Al-Azhar Mosque and Mosque of Abu Dahab in Islamic Cairo
Going deeper into the street, you will find the Al-Darb Al-Ahmer district. When arriving at Al-Azhar St., we will have two options: Either to use the upper pedestrians bridge to cross the place to the western part of Al-Muiz St. or turn right to Al-Azhar complex, the latter being better so that the tour is completed. 

On our way, we will pass by Mohamed Bek Abuldahab Mosque, which is currently closed. A few steps away, there lies the archeological Khan Al-Zaraksha. In spite of its great archaeological and architectural value, the founder of Arf Khan al-Zaraksha is unknown, as the original date was modified in a later stage.

Then, we arrive at the firmly-established Al-Azhar mosque, the age of which is tantamount to that of Cairo. Each period in Egypt’s history was recorded on Al-Azhar’s walls; from the Fatimids sunshade being the first part to be built in the mosque, to the Qaitbay Gate that reflects the Mamluk Dynasty’s interest in the mosque, to the Turks’ sunshade near the minbar and the qiblah that were built during the Ottoman Empire.

The sabil of Mohamed Ali
This is apart of the banners engraved on the mosque’s walls that provide evidence of Mohamed Ali Dynasty’s interest in Al-Azhar’s architecture and restoration in the 19th and 20th century. In the center of all of this lies the renowned minbar built in 970 CE. As for the first Friday prayer to be performed in that mosque, it was on 7th Ramadan 361 AH, 972 CE. The originators of the idea of building Al-Azhar are the Fatimids who sought to make the mosque serve as a center for the promotion of the Shiite ideology.

If we exit the mosque’s backdoor to wander behind it, we can see Bait (House of) Zaynab Khatoun and Manzel House of Al-Harrawi. Once again, we go backward to see the old pedestrian tunnel that links Al-Azhar mosque and the old Mashyakhat Al-Azhar (Al-Azhar administration) and from there we arrive at Saydna Al-Hussein square.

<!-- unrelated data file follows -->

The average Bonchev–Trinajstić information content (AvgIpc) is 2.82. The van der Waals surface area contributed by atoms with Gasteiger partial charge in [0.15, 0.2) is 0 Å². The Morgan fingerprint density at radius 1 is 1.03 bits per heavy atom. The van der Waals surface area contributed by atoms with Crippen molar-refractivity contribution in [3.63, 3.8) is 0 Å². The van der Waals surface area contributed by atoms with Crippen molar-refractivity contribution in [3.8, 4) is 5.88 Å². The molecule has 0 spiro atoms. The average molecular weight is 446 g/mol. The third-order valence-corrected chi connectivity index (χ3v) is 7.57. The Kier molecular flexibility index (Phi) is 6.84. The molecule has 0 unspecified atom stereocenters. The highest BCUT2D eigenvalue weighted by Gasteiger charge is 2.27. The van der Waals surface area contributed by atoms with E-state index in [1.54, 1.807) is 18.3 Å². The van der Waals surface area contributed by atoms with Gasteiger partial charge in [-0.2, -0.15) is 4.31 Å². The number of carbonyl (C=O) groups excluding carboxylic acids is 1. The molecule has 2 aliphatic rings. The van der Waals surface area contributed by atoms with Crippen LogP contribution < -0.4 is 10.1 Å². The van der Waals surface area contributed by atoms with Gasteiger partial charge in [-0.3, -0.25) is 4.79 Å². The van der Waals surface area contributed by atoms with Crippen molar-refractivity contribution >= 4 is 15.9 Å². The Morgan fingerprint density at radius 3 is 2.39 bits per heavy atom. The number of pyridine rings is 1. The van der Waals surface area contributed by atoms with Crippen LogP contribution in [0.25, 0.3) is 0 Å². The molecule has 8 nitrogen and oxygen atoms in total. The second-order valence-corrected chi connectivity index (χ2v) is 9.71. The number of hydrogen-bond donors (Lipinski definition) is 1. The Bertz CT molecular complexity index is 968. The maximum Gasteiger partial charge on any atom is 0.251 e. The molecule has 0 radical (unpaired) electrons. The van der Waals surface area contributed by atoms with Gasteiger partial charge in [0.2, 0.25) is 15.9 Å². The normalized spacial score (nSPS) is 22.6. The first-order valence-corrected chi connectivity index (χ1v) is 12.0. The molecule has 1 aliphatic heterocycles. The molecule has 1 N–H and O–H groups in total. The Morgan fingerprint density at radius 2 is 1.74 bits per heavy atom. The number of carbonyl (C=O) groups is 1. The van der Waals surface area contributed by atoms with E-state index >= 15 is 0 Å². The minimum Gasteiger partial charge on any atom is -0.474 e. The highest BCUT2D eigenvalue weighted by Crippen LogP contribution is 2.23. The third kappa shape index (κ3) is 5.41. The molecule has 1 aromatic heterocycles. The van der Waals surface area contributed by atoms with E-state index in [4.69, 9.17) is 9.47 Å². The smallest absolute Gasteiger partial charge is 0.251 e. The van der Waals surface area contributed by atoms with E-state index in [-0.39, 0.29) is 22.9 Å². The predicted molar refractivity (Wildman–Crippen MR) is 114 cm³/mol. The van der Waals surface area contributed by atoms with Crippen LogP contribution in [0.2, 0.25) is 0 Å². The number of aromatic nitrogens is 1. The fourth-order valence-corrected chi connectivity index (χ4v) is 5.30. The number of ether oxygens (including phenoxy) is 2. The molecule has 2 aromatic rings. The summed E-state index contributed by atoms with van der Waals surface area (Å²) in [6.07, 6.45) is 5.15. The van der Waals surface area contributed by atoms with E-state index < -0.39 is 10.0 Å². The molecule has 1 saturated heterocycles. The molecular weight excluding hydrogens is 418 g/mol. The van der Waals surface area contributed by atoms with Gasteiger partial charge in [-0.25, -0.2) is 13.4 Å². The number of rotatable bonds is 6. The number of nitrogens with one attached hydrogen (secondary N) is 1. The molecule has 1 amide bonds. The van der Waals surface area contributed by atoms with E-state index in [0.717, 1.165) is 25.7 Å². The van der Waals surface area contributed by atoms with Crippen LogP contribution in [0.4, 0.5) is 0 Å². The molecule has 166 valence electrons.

In Al-Mash’had Al-Husseini as well as in other streets of the district, we can see hotels and motels. As for the oldest hotel in the district, it is Al-Safa and Al-Marwa hotel that was constructed in 1901. 


Khan El Khalili at Night
Located in Khan Jaafar St., the hotel has historical importance as it was called Al-Clob Al-Asri (The modern lamp) when first built because a huge lamp was hung on the hotel roof to illuminate the surrounding area, and so comers from Mahatet Masr railway station could see the lamp from afar in Bab Al-Hadid square.

Of course, passing by Khan El Khalili is necessary in view of the fame the market gained internationally. The market was founded by Prince Jararkes Al-Khalili, one of the princes under Sultan Barqouq, who died in 791 AH (1389 CE).

In July 1511 CE, Khan El Khalili was torn down by Sultan Al-Ghawri who built shops and trade complexes instead, and constructed three gates to ease access to the market. All these facilities were torn down again and the entire market was rebuilt from scratch.

In the heart of the market, a coffeehouse was constructed and carried the name of world-famous novelist Naguib Mahfouz. There, also lies Al-Fishawi being the most renowned coffeehouse in Jamaliya and the entirety of Egypt, standing as a witness to the district’s history. Its owner, Fahmi Al-Fishawi, was a man known for his chivalry and was deemed the custodian of the entire place, and the coffeehouse was the headquarter he used to administer the district’s affairs.

No comments:

Post a Comment

Your feedback is important to us!

We invite all our readers to share with us their views and comments about this article.